Kennedy Townsend opines that her Uncle Jack, in his famous speech to the Greater Houston Ministerial Association, was not really divorcing his private religious convictions and identity as a Catholic from his public life; he was actually respecting an American tradition that prohibits the use of a religious test in the political realm. While we are not certain how she arrived at this conclusion, what we do know is that Palin’s statements are dead on.
The fact is Palin is not the first person to point out the hypocrisy in Kennedy’s statements, not to mention the damage his statements have wrought in subsequent years. Let’s set the record straight.
In 1960, Kennedy took great pains to explain his view of Catholic identity in America when he said, “Let me stress again that these are my views—for, contrary to common newspaper usage, I am not the Catholic candidate for President. I am the Democratic Party’s candidate for President who happens also to be a Catholic. I do not speak for my Church on public matters—and the Church does not speak for me.”
Drawing this distinction meant that even though Kennedy claimed to be Catholic he, like so many in public life today, felt comfortable setting aside his Catholic faith, ethics and ideology in order to be America’s leader. This is the equivalent to handing a child a peanut butter and jelly sandwich, but without the substance inside—the peanut butter and jelly. Yes, that would be pointless. If indeed faith—a person’s substance—is informing that person’s conscience and guiding his decision making, then it is woven into the fabric of his being. It is not an attribute to be apologetic about, but rather an identity to be proud of—that is, if he or she is sincere before God.
Archbishop Charles Chaput has spoken about the Kennedy betrayal of the Catholic faith on many occasions. One of his most salient points is this:
The Houston remarks also created a religious problem. To his credit, Kennedy said that if his duties as President should “ever require me to violate my conscience or violate the national interest, I would resign the office.” He also warned that he would not “disavow my views or my church in order to win this election.” But in its effect, the Houston speech did exactly that. It began the project of walling religion away from the process of governance in a new and aggressive way. It also divided a person’s private beliefs from his or her public duties. And it set “the national interest” over and against “outside religious pressures or dictates.”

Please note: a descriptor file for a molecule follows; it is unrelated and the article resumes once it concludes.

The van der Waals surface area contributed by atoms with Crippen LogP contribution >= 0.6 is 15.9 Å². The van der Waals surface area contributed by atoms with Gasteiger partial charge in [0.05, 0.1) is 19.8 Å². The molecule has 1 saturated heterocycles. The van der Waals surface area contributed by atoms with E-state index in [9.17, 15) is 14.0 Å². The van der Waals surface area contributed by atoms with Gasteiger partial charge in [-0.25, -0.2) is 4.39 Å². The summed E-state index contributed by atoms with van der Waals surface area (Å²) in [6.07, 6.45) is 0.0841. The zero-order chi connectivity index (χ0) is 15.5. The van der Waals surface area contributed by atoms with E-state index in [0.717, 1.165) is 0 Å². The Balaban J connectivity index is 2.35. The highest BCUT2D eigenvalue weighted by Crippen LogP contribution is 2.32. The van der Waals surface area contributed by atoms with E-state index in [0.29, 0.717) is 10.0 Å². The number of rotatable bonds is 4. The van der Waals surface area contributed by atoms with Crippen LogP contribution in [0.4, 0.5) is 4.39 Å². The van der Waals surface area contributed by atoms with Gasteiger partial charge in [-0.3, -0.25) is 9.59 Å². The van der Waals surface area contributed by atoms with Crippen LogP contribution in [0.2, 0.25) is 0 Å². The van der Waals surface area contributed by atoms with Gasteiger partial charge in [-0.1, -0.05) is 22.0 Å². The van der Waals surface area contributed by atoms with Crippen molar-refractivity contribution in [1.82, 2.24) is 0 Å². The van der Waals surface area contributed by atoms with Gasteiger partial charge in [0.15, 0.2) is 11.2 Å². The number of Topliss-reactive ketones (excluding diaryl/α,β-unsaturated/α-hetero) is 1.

The secularization of politics, as one expert, Father Mark Massa, has defined it, is exactly what Kennedy accomplished in that speech. And Kennedy Townsend sees that as a good, not an evil, result.
Given this fact, we can easily see that Kennedy Townsend’s verbal jab at Palin, “Who is Palin to say what God’s ‘walk’ is? Who anointed her our grand inquisitor?” is really an admission of her own crisis in faith. All that Palin is saying is that if you are going to publicly use your faith identity as part of your resume, then please act like it is part of your identity. If you are going to betray the faith you claim, you are a hypocrite.
It’s truly a shame that Kennedy Townsend can’t take a lesson from Despicable Me’s minions. Those little yellow creatures do exactly what Gru tells them to do!
Catholics, not to mention all Christians, should do likewise. Our goal in life is to follow the teachings of the Lord—exactly. And, when we have done so, we will be rewarded with eternal salvation. Faith is not something to be put aside or denied and then brought out only when it is convenient. Catholic politicians and leaders must lead in accordance with their faith. To do anything less would be offensive—to our Lord, to our faith and to our fellow human beings.